Regardless of age, WBV provides a low impact vertical exercise solution that can work the entire body or specific body parts.  The reduction of pain and discomfort can dramatically improve flexibility and range of motion.  As a standalone exercise program, or even as a pre/post workout addition, provides many muscular benefits in a fraction of the time.  One of the major perks of WBV is its ability to allow individuals with debilitating illnesses or restrictive conditions to enhance their quality of life, which is something we strive to achieve at Hopkins Chiropractic.  Have we piqued your interest?  If so, call us and schedule an appointment to see what Whole Body Vibration Therapy can do for you.

 

Training Day

chiropractic exercise

Regular Chiropractic Care and Regular Exercise

The purpose of any form of exercise, in addition to the sheer enjoyment of vigorously using your body in the way it was designed to be used, is to improve health and well-being now and for years to come. But exercising at a high level requires your musculoskeletal system to be working efficiently and effectively. Nerve interference can irritate spinal nerves and cause limitations of spinal mobility, tight and painful spinal muscles, and mechanical stress on spinal ligaments. All of these structural problems can negatively impact your ability to exercise and may lead to injury. Regular chiropractic care, by detecting and correcting sources of nerve interference, helps restore optimal function to your musculoskeletal system and enables you to enjoy your exercise time to the fullest.

Whether your exercise activities include any or all of yoga, running, biking, walking, swimming, strength training, or Pilates training, regular chiropractic care facilitates enhanced performance and physiological benefit, helping you to get the most out of your exercise.

Many of us want to improve our level of fitness, but don't know what to do or how to begin. Others have begun a fitness program, but don't know what types of activities to include to make their program more comprehensive and healthful. Yet others have been exercising for a while, but don't know how to keep going or how to make their exercise activities appropriately challenging. Most of us have encountered such questions and the lack of sufficient answers may represent roadblocks to our effective participation in regular vigorous exercise. The good news is practical answers are available and adaptable to all persons, regardless of their age of current level of physical fitness.

Of course, the most important thing about exercise is actually doing some. And, although any exercise is better than none at all, achieving and sustaining optimal good health requires doing at least 30 minutes of exercise five days a week. What is needed is the will to commit to and ongoingly engage in such activity. For most people, the hard part is getting started. But once you choose to take action on your own behalf, the many benefits and sheer physical joy in doing something that is so good for you pretty much take over. You find yourself looking forward with glad anticipation to the next round of exercise and it becomes easier and easier to get up in the morning and go out for your walk or run or go to the pool or the gym. Not too long after you begin your exercise program, you find these activities have become an integral, important, necessary component of your life and your daily routine.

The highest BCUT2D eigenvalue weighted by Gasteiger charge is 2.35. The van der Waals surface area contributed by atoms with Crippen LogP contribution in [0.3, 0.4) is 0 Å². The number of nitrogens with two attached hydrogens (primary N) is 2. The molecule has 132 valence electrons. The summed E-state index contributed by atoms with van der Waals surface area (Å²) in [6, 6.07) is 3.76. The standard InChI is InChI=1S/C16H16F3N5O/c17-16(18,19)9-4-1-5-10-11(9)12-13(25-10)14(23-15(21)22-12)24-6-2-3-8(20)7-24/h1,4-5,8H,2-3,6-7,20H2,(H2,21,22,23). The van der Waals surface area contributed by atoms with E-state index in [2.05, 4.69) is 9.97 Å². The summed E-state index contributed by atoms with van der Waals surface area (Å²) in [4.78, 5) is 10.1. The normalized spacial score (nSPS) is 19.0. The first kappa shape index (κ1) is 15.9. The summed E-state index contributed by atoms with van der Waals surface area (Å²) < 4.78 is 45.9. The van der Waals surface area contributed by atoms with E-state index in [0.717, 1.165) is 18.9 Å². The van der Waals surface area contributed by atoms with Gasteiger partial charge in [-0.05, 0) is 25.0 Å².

A complete program of regular vigorous exercise consists of both cardiorespiratory exercise and strength training. Cardiorespiratory exercise1,2 is directed at causing your heart and lungs to become stronger, with the result that your heart pumps more blood on each beat and your lungs take in more air on each breath. Thus, cardiorespiratory exercise makes your heart and lungs more efficient. Tasks that previously left you huffing and puffing now are easy to accomplish. Regular cardiorespiratory exercise puts a new spring in your step. Your heart and lungs are now doing what they were designed to do, without unneeded effort or strain.

Similarly, a comprehensive strength training program, one that trains your chest, back, shoulders, arms, and legs, increases the overall strength of your musculoskeletal system.3 Typically, combined with a healthy diet, strength training causes people to lose fat and add lean muscle mass. The increased sense of muscular power you derive from strength training also leads to an increased sense of confidence and well-being.

We can choose that every day is a training day. We're training for life, that is, for a lifetime of health and well-being. The types and forms of exercise you should do are those that work for you. These activities are the ones you enjoy and feel good about doing. As always, the key is to get started and keep going.





1Hellsten Y, Nyberg M: Cardiovascular Adaptations to Exercise Training. Compr Physiol 6(1):1-32, 2015
2Burich R, et al: Aerobic training alone or combined with strength training affects fitness in elderly: Randomized trial. Eur J Sport Sci 15(8):773-783, 2015
3Orlando G, et al: Neuromuscular dysfunction in type 2 diabetes: underlying mechanisms and effect of resistance training. Diabetes Metab Res Rev 32(1):40-50, 2016

bodyvib4.jpg

Exclusive Offer

Office Hours

Day
Monday9am-12:30pm2:30-6:30pm
Tuesday2pm-6pm
Wednesday9am-12:30pm2:30-6:30pm
Thursday9am-12:30pm2:30pm-6:30pm
Friday9am-12:30pm
Saturday
Sunday
Day
Monday Tuesday Wednesday Thursday Friday Saturday Sunday
9am-12:30pm 9am-12:30pm 9am-12:30pm 9am-12:30pm
2:30-6:30pm 2pm-6pm 2:30-6:30pm 2:30pm-6:30pm